It has already been proposed to replace conventional fuels with hydrogen in the running of internal combustion engines. Conventional proposals are to produce hydrogen by the electrolysis of water and then to store the hydrogen in some form or another. No economically viable storage system for the highly explosive hydrogen gas has yet been evolved. Whatever system is evolved would involve fairly massive tanks of some kind or another and precautions to prevent explosions. The present invention is based on the desire of the inventor to be able to provide hydrogen on demand from materials which are in themselves safe to handle.

SUMMARY OF THE INVENTION . According to the invention a method of generating hydrogen comprises the steps of exposing a fresh metal surface to water and heating the interface between the metal surface and the water at least to the lowest temperature at which the metal reacts with water to form a metal oxide and hydrogen, the metal being chosen from metals which are higher in the electromotive series than hydrogen and having stable and safe handling characteristics. Preferably the metal surface is exposed and the interface heated by pressing an electrode of the relevant metal against a second electrode under water and applying a high voltage between the electrodes while preferably moving the electrode surfaces relatively to one another.

In other words in the preferred form of the invention hydrogen is formed by creating an underwater electrical discharge between two electrodes at least one of which is made of a metal as defined above.

The electrical discharge and the relative movement between the electrode surfaces ensure that fresh metal surfaces are exposed to the water while at the same time the discharge heats the interface between the electrodes and the water to the required temperature at which the metal reacts with water to form its oxide and to liberate hydrogen.

Also in the preferred form of the invention rile metal is aluminium which has the advantage that it is in relatively abundant supply relatively cheap is formed with a protective oxide layer on its exposed surfaces and reacts with water at a relatively low temperature. Aluminium wire fed against a rotating aluminium drum has been found to give excellent results to provide hydrogen for powering small internal combustion engines.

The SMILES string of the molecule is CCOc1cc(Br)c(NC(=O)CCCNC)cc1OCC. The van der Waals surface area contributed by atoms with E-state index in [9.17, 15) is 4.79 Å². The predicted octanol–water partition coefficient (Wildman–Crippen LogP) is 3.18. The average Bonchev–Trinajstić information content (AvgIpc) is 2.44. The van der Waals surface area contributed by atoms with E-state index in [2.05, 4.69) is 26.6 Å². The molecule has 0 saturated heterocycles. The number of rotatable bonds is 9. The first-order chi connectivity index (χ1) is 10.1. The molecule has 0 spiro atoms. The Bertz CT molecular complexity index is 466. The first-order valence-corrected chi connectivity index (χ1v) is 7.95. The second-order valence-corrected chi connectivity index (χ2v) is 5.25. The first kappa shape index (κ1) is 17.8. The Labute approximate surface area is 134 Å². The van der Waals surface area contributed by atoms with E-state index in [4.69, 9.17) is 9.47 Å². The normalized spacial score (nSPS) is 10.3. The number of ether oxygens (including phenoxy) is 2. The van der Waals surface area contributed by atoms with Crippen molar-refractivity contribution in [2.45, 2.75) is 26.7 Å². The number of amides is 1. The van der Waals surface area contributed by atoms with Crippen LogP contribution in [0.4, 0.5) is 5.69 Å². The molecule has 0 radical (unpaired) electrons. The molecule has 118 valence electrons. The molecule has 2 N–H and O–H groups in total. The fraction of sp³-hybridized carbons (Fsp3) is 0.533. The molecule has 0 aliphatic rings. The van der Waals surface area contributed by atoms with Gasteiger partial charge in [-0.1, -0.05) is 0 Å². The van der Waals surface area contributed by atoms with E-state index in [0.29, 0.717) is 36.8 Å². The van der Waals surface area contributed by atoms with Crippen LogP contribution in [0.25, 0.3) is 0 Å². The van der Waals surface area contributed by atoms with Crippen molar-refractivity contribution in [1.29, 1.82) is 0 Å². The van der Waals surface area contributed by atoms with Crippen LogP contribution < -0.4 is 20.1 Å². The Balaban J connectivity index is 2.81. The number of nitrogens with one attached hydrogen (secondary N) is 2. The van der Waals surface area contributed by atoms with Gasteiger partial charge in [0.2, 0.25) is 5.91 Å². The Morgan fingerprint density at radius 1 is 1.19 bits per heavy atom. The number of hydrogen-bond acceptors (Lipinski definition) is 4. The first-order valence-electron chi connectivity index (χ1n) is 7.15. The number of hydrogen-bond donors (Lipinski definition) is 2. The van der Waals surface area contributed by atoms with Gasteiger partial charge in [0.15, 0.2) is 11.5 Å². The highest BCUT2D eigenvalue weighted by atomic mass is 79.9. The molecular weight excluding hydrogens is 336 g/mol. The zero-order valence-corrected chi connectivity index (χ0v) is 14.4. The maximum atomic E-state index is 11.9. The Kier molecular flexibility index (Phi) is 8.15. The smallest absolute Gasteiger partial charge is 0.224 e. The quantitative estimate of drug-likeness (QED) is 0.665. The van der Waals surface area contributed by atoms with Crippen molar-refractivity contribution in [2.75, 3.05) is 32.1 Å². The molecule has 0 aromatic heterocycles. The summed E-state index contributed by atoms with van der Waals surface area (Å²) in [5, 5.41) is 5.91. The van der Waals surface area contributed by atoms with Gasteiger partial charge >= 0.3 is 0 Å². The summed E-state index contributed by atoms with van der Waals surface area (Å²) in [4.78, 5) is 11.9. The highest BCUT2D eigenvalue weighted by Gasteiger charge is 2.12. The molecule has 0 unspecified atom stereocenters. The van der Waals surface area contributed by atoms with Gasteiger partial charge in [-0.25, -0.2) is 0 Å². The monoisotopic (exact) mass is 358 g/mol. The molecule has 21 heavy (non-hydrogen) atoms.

A convenient way of securing the high voltage required is to employ the conventional distributor and coil arrangement which provides the sparking for an internal combustion engine. Two coils in parallel fed from a common distributor has been found to give excellent results. Other methods of generating high voltages from the.comtery or the drive shaft of an internal combustion engine may also be used. The method of the invention lends itself in an excellent manner to supply hydrogen on demand. In this case hydrogen is fed to a small buffer store and as the pressure in the store exceeds a predetermined level, the electrodes are separated so that hydrogen generation is interrupted. As the pressure drops to a certain level the electrodes are again fed towards one another.

BRIEF DESCRIPTION OF THE DRAWING

The invention will now be further described, by way of example, with reference to the accompanying drawing, in which: Figure 1 is a schematic representation of apparatus for generating hydrogen, and suitable for powering a motor vehicle; and Figure 2 shows a portion of an appropriate electrical circuit.

DESCRIPTION OF A PREFERRED EMBODIMENT

In the illustrated embodiment there is a generating tank 10 fed with water from a reservoir tank 11 through a float valve 12 to keep the water level 1o in the tank 10 substantially constant. When the apparatus is used in a motor vehicle, the tank 11 can take the place of the conventional fuel tank of the vehicle with a pump 14 in the line 15 to pump more water into the tank 10 when the position of the float 12 indicates that this is required. Water is consumed as hydrogen is generated, and so the tank 11 has to be periodically refilled. The generating tank 10 is in communication with an air cooled heat exchanger 16, which may take the same form as a conventional motor car radiator.

The generating tank 10 is surmounted by a collecting vessel 17 from which hydrogen is drawn through a restricted orifice 18 of an internal combustion engine. Inside the tank 10 there is a drum 19 driven by any suitable means to rotate at a constant speed. The drum 19 is made of aluminium. A depending flange 20 provides a water seal to the top left hand corner of the tank 10, so that that corner is not in gas communication with the vessel 17.

A coil 21 of aluminium wire 22 is fed through a push-pull unit 23 of the kind used to feed welding wire to argon arc welding devices. The unit 23 is arranged to feed the wire against the surface

of the drum 19 and to traverse the wire along the length of the drum on a bar 24. the wire passes along a insulating sleeve 25 which enters the tank 10 through, a suitable wiper seal.